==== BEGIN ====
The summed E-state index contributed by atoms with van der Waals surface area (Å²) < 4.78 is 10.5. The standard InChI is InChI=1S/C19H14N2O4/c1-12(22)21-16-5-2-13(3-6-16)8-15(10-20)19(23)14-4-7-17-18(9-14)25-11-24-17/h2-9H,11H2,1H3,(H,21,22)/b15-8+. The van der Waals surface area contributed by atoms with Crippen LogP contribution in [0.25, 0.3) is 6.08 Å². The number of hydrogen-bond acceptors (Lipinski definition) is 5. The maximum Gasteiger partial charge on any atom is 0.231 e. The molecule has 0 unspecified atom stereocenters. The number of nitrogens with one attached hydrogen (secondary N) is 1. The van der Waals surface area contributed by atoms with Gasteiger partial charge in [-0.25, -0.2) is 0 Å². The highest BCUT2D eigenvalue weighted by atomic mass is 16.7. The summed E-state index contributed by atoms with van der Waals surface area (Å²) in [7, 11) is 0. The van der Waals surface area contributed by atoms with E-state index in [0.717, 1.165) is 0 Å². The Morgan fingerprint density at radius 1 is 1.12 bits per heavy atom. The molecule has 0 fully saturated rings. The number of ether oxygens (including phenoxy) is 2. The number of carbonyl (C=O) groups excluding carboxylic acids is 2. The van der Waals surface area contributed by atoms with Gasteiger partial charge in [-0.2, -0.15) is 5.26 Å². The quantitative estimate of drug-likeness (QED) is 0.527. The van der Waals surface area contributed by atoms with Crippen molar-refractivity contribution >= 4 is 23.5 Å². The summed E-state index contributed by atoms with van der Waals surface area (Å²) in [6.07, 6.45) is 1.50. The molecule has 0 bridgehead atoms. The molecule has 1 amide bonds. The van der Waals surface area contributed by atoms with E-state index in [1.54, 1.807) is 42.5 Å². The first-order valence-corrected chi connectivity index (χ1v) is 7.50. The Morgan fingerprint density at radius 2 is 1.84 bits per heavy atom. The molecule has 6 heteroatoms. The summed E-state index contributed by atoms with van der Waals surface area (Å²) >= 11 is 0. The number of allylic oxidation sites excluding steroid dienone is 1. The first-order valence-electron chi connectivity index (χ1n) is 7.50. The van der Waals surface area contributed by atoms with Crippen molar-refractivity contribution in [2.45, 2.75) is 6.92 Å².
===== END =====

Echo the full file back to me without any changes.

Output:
The summed E-state index contributed by atoms with van der Waals surface area (Å²) < 4.78 is 10.5. The standard InChI is InChI=1S/C19H14N2O4/c1-12(22)21-16-5-2-13(3-6-16)8-15(10-20)19(23)14-4-7-17-18(9-14)25-11-24-17/h2-9H,11H2,1H3,(H,21,22)/b15-8+. The van der Waals surface area contributed by atoms with Crippen LogP contribution in [0.25, 0.3) is 6.08 Å². The number of hydrogen-bond acceptors (Lipinski definition) is 5. The maximum Gasteiger partial charge on any atom is 0.231 e. The molecule has 0 unspecified atom stereocenters. The number of nitrogens with one attached hydrogen (secondary N) is 1. The van der Waals surface area contributed by atoms with Gasteiger partial charge in [-0.25, -0.2) is 0 Å². The highest BCUT2D eigenvalue weighted by atomic mass is 16.7. The summed E-state index contributed by atoms with van der Waals surface area (Å²) in [7, 11) is 0. The van der Waals surface area contributed by atoms with E-state index in [0.717, 1.165) is 0 Å². The Morgan fingerprint density at radius 1 is 1.12 bits per heavy atom. The molecule has 0 fully saturated rings. The number of ether oxygens (including phenoxy) is 2. The number of carbonyl (C=O) groups excluding carboxylic acids is 2. The van der Waals surface area contributed by atoms with Gasteiger partial charge in [-0.2, -0.15) is 5.26 Å². The quantitative estimate of drug-likeness (QED) is 0.527. The van der Waals surface area contributed by atoms with Crippen molar-refractivity contribution >= 4 is 23.5 Å². The summed E-state index contributed by atoms with van der Waals surface area (Å²) in [6.07, 6.45) is 1.50. The molecule has 0 bridgehead atoms. The molecule has 1 amide bonds. The van der Waals surface area contributed by atoms with E-state index in [1.54, 1.807) is 42.5 Å². The first-order valence-corrected chi connectivity index (χ1v) is 7.50. The Morgan fingerprint density at radius 2 is 1.84 bits per heavy atom. The molecule has 6 heteroatoms. The summed E-state index contributed by atoms with van der Waals surface area (Å²) >= 11 is 0. The number of allylic oxidation sites excluding steroid dienone is 1. The first-order valence-electron chi connectivity index (χ1n) is 7.50. The van der Waals surface area contributed by atoms with Crippen molar-refractivity contribution in [2.45, 2.75) is 6.92 Å².